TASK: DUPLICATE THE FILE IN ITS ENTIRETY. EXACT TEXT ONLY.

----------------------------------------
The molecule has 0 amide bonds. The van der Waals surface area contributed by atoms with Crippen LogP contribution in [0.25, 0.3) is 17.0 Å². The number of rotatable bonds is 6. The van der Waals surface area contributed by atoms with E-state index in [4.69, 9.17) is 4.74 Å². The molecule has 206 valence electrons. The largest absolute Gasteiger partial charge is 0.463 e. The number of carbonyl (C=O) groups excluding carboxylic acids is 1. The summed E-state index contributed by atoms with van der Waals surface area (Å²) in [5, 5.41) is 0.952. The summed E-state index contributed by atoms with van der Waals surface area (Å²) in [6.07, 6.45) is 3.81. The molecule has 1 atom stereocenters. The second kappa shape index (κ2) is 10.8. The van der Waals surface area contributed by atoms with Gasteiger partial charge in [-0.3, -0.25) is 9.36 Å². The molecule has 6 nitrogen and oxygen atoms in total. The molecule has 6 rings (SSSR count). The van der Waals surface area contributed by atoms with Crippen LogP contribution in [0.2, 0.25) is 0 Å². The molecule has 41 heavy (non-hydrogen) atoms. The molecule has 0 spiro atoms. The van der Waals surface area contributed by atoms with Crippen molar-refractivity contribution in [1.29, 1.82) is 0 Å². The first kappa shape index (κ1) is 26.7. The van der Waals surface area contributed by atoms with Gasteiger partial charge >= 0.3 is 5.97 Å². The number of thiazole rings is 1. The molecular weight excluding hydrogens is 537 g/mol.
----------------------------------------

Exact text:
The molecule has 0 amide bonds. The van der Waals surface area contributed by atoms with Crippen LogP contribution in [0.25, 0.3) is 17.0 Å². The number of rotatable bonds is 6. The van der Waals surface area contributed by atoms with E-state index in [4.69, 9.17) is 4.74 Å². The molecule has 206 valence electrons. The largest absolute Gasteiger partial charge is 0.463 e. The number of carbonyl (C=O) groups excluding carboxylic acids is 1. The summed E-state index contributed by atoms with van der Waals surface area (Å²) in [5, 5.41) is 0.952. The summed E-state index contributed by atoms with van der Waals surface area (Å²) in [6.07, 6.45) is 3.81. The molecule has 1 atom stereocenters. The second kappa shape index (κ2) is 10.8. The van der Waals surface area contributed by atoms with Gasteiger partial charge in [-0.3, -0.25) is 9.36 Å². The molecule has 6 nitrogen and oxygen atoms in total. The molecule has 6 rings (SSSR count). The van der Waals surface area contributed by atoms with Crippen LogP contribution in [0.2, 0.25) is 0 Å². The molecule has 41 heavy (non-hydrogen) atoms. The molecule has 0 spiro atoms. The van der Waals surface area contributed by atoms with Crippen molar-refractivity contribution in [1.29, 1.82) is 0 Å². The first kappa shape index (κ1) is 26.7. The van der Waals surface area contributed by atoms with Gasteiger partial charge >= 0.3 is 5.97 Å². The number of thiazole rings is 1. The molecular weight excluding hydrogens is 537 g/mol.